Two men—a Malaysian and a Filipino—were abducted on Monday off the coast of Borneo island by a pair of sea-borne gunmen, a police official said, despite heavy security in the area after a spate of kidnappings.
“Two armed gunmen abducted two people from an open-sea fish farm. They were taken away in a boat,” said Omar Mammah, head of criminal investigations for the Malaysian state of Sabah, told Agence France-Presse.
He said Malaysian citizen Chan Sai Chiun, 32, and a Filipino employee identified as Maslan were abducted from the fish farm Chan operates off the small coastal town of Kunak in Sabah, in northern Borneo.
Eastern Sabah is known for its pristine coral reefs that are popular with scuba-diving enthusiasts.
But bandits from the unruly, predominantly Muslim southern Philippines have repeatedly crossed a narrow sea border to abduct Malaysian citizens and foreigners over the years, typically taking them back to the Philippines and seeking ransom payments.
In May, a Chinese man was seized from the fish farm he manages and is still thought to be held in the southern Philippines.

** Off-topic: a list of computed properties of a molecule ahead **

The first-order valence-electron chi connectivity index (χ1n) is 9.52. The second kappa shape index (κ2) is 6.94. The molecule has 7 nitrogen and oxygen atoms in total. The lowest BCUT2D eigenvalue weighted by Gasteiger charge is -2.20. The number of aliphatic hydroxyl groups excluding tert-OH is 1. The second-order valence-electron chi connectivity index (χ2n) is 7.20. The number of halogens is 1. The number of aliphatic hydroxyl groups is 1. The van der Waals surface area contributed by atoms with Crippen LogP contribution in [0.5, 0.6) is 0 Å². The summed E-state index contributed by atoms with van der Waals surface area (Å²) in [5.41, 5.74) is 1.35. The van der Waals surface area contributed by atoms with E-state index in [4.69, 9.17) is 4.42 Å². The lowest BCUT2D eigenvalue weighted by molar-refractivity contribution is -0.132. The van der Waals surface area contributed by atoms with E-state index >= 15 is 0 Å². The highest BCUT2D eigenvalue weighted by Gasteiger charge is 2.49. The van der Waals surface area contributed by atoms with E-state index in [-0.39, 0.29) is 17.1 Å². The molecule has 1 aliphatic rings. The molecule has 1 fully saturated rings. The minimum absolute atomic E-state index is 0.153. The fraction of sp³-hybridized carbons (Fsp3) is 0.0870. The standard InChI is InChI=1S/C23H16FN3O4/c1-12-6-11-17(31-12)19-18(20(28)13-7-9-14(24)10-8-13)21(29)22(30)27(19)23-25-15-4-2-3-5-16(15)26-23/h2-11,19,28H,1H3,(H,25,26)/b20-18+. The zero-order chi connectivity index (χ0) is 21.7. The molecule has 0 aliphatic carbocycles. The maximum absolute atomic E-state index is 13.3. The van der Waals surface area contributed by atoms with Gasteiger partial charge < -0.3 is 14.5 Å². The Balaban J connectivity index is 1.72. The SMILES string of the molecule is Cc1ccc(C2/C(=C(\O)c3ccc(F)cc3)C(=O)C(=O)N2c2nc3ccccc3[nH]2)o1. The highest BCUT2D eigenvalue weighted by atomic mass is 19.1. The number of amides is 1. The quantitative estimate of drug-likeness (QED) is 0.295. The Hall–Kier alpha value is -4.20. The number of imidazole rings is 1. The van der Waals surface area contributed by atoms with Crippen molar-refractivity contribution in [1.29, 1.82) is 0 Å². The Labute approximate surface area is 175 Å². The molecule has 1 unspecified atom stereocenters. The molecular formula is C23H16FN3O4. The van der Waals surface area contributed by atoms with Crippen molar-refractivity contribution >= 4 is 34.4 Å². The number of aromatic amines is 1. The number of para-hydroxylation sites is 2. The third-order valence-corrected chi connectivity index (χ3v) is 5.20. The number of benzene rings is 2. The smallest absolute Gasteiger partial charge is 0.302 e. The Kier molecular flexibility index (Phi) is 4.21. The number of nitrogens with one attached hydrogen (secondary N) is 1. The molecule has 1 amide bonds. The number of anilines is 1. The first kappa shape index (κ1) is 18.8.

In April, a Chinese tourist and a Filipina resort worker were abducted from a diving resort, but were recently freed. Malaysian officials said the kidnappers demanded $11 million for the Chinese woman’s release, but the government later denied anything was paid.
Malaysia ramped up security in Sabah after a bloody incursion last year by Islamic Philippine guerillas who sought to stake a historical claim to the area.
But kidnappings have continued.
Many abductions over the years have been blamed on the Abu Sayyaf militant group, which is believed to be affiliated with al-Qaeda.
Abu Sayyaf gunmen kidnapped 21 people—several of them foreign tourists—from a Sabah diving resort in 2000.
They were released a few months later after being ransomed.